For use in waterborne coatings, anionic charged and non-ionic dispersing agents can be considered. Excellent wetting and dispersion performance in mill-bases for dispersion paints can be achieved using a combination of sodium- or ammonium-polycarboxylate and polymeric non-ionic surfactant additive. A main non-ionic additive is alkyl phenol ethoxylate (APE) and more precisely nonyl phenol ethoxylate, NP 10 (ethylene glycol chain of 10 units). Due to toxicity concerns, NP 10 is being replaced now with an APE free non-ionic, possessing same HLB-value.

HLB stands for hydrophilic lipophilic balance and is used as indicative value for comparing nonionic surfactants from different hydrophobic nature. The HLB value can be calculated from the percentage hydrophilic components in a molecule, divided by 5.

Effect of the dispersing agent on color development PBk in a stoving enamel
Effect of the Dispersing Agent on Color Development PBk in a Stoving Enamel.
High molecular Mass Dispersant (L), Right Low Molecular Mass Dispersant (R)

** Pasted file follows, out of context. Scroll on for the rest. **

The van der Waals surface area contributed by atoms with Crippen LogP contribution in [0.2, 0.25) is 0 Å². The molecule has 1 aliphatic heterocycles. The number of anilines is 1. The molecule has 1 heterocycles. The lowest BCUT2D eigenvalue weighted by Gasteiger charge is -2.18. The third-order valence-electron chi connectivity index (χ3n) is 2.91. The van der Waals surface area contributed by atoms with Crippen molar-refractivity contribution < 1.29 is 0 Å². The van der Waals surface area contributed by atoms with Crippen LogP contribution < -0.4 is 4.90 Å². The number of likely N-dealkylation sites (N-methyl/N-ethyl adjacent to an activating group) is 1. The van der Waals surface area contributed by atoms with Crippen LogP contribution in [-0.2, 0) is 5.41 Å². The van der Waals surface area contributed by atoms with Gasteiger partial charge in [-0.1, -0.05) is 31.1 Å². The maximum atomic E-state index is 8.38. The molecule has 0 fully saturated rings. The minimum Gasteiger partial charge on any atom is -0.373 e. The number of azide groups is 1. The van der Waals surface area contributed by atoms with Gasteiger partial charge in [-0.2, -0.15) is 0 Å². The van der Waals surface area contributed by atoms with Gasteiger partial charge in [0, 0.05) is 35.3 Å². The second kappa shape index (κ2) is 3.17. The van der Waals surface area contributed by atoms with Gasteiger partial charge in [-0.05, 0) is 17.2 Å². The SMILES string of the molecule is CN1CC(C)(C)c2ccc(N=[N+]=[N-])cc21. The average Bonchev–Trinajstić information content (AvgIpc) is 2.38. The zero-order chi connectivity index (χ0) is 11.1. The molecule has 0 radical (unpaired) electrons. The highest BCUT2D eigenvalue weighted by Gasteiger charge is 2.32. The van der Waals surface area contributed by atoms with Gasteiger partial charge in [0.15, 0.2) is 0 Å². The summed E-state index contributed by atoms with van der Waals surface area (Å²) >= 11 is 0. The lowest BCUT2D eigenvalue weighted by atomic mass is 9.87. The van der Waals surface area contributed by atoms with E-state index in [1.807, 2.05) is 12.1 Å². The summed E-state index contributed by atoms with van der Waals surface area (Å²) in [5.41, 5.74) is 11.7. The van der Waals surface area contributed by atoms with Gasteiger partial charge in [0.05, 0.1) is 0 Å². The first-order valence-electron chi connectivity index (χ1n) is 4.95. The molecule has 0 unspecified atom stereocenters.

Related to the high degree of ionic dissociation in water, applying combinations of anionic and cationic dispersants in aqueous systems should be avoided; reaction between the anionic and cationic products may result in insolubility and changed surface activity.

Cationic, amine functional dispersants are successfully used in solvent-borne systems, for instance to support the wetting and dispersing process. Due to the low degree of dissociation the effect of the electronic charge is less evident in a-polar systems.

Find the Suitable Surfactant Chemistry Offering Powerful Wetting Characteristics »

Select the Right Dispersing Agent for Your Formulation

Select the Right Dispersing Agent for Your Formulation

Selecting the best wetting and dispersing agent for a system may look complicated first, but many clues can orientate our choice. Then, through a serial of simple lab tests, it will be possible to select the best one.

The selected wetting & dispersing agent must be effective at the 3 steps of the dispersion process - Wetting, Separation, Stabilizing, or at least not have any unwanted negative effects.

Dispersion Time Evolution

For the selection process of dispersing agent for a particular coating formulation, following characteristics are to be considered for a selection approach:

  • Solvent composition: polarity of the liquid phase
  • Pigment characteristics: ease of wetting
  • Binder system: compatibility

#1. Role of Solvents in Pigment Wetting